fuller.artful at gmail.com
Sun Dec 4 12:13:43 CST 2011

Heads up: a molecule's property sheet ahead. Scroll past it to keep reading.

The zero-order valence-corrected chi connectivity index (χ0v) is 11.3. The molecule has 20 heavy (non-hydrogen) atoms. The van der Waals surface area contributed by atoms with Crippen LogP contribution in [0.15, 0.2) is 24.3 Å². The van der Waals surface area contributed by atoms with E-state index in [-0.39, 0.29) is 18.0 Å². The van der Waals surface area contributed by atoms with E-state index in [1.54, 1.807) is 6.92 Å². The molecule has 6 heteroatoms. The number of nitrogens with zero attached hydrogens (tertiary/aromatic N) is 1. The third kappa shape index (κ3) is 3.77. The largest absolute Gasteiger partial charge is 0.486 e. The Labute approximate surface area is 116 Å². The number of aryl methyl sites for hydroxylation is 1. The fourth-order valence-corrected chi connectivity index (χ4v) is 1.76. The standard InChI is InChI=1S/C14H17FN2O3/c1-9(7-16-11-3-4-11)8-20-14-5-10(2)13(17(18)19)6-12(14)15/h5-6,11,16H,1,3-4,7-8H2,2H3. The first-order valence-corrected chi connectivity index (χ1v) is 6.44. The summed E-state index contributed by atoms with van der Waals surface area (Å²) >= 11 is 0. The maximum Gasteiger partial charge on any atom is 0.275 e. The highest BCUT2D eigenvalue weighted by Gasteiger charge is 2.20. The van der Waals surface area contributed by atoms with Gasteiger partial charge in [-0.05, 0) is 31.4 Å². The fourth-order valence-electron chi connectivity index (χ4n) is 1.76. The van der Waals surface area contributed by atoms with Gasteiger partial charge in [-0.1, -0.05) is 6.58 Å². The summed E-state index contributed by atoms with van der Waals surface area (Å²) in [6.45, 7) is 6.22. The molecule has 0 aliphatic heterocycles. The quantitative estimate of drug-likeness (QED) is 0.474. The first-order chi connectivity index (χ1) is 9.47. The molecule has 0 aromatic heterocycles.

For over five years I worked (full-time but contract, gradually lessening to part-time contract, as more and more got put in place). But pretty much at the outset, I told the owners of the firm that I was the super-user, at least insofar as the database was concerned, and that I would suggest db-inherited permission levels according to SQL Server. This (at the db level) meant four levels of permission: sales, department manager, senior manager, and God (me). the only one with absolute control over the db. I told them flat-out that I didn't trust their modest skills to fork with their essential data. Now, obviously this approach wouldn't have worked in a larger organization, but the underlying point remains similar, IMO. Either you trust me, as the designer and developer of your core asset (the bricks and mortar, in comparison, are trivial -- the Big Asset is the db), to serve and protect and revise and re-design as exigencies and business priorities emerge, or you don't. And if the latter, then I'm off to work for someone who understands and respects boundaries. To this admittedly authoritarian attitude, I also provided the means, passwords, etc. that would be needed in the event of a bus rolling over me, or similar unforeseen events. On the other hand, I spent a while on a multi-million dollar project managed (allegedly) by a very large consulting firm, owned in half by MS, which dictated the use of MS products entirely throughout the solution. Numerous problems that could have been solved almost instantly by switching to Oracle or PostGres were off the table due to the heavy participation of MS. The information was very confidential, and the first thing the DB designer did was isolate virtually everyone from accessing the actual data. When creating a sproc or view, we got back rows of asterisks, so as not to violate privacty restrictions. We were held down to verifying accuracy by the number of rows returned by any given sproc or view or query. On this project, to further complicate matters, there were 8 servers, each with a DB of a TB or more, and some of the joins required grabbing data from more than one server, and occasionally more than one DB on some of the servers. It took a couple of years to figure out how all this might work (maybe that means I'm insufficiently aware of these complexities; but my superiors had the same problems: how to mask all the data while also being able to prove that any given sproc delivered the required result-set). I call this "working in handcuffs"; I appreciate the need for secrecy and privacy in certain domains, and in this particular example can fully appreciate why us developers were not granted access to the specific data in the rows returned (without giving too much away, think "rows containing HIV-positive persons, their health records, their history of physicians, etc.). All this pretty much describes why I prefer to work for SMBs than giant federal or even provincial ministries. I have worked for both, at length, and I prefer the smaller and more achievable projects. Just IME and my $0.02. A.
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